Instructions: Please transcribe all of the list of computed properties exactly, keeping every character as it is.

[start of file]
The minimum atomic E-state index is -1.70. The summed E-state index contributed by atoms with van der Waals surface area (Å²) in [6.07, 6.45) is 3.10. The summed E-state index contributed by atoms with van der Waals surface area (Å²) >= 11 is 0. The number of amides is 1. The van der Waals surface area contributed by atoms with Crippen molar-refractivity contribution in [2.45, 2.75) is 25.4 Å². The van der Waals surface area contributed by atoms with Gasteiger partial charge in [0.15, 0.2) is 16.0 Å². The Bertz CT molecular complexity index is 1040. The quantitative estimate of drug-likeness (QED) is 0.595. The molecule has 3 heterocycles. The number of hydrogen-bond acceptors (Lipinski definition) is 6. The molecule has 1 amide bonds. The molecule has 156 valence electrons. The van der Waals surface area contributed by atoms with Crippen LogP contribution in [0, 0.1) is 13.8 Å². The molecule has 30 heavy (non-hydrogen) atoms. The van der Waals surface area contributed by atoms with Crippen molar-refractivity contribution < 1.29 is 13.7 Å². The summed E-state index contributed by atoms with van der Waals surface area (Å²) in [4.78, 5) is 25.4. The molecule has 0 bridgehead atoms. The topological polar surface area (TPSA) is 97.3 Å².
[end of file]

The minimum atomic E-state index is -1.70. The summed E-state index contributed by atoms with van der Waals surface area (Å²) in [6.07, 6.45) is 3.10. The summed E-state index contributed by atoms with van der Waals surface area (Å²) >= 11 is 0. The number of amides is 1. The van der Waals surface area contributed by atoms with Crippen molar-refractivity contribution in [2.45, 2.75) is 25.4 Å². The van der Waals surface area contributed by atoms with Gasteiger partial charge in [0.15, 0.2) is 16.0 Å². The Bertz CT molecular complexity index is 1040. The quantitative estimate of drug-likeness (QED) is 0.595. The molecule has 3 heterocycles. The number of hydrogen-bond acceptors (Lipinski definition) is 6. The molecule has 1 amide bonds. The molecule has 156 valence electrons. The van der Waals surface area contributed by atoms with Crippen LogP contribution in [0, 0.1) is 13.8 Å². The molecule has 30 heavy (non-hydrogen) atoms. The van der Waals surface area contributed by atoms with Crippen molar-refractivity contribution < 1.29 is 13.7 Å². The summed E-state index contributed by atoms with van der Waals surface area (Å²) in [4.78, 5) is 25.4. The molecule has 0 bridgehead atoms. The topological polar surface area (TPSA) is 97.3 Å².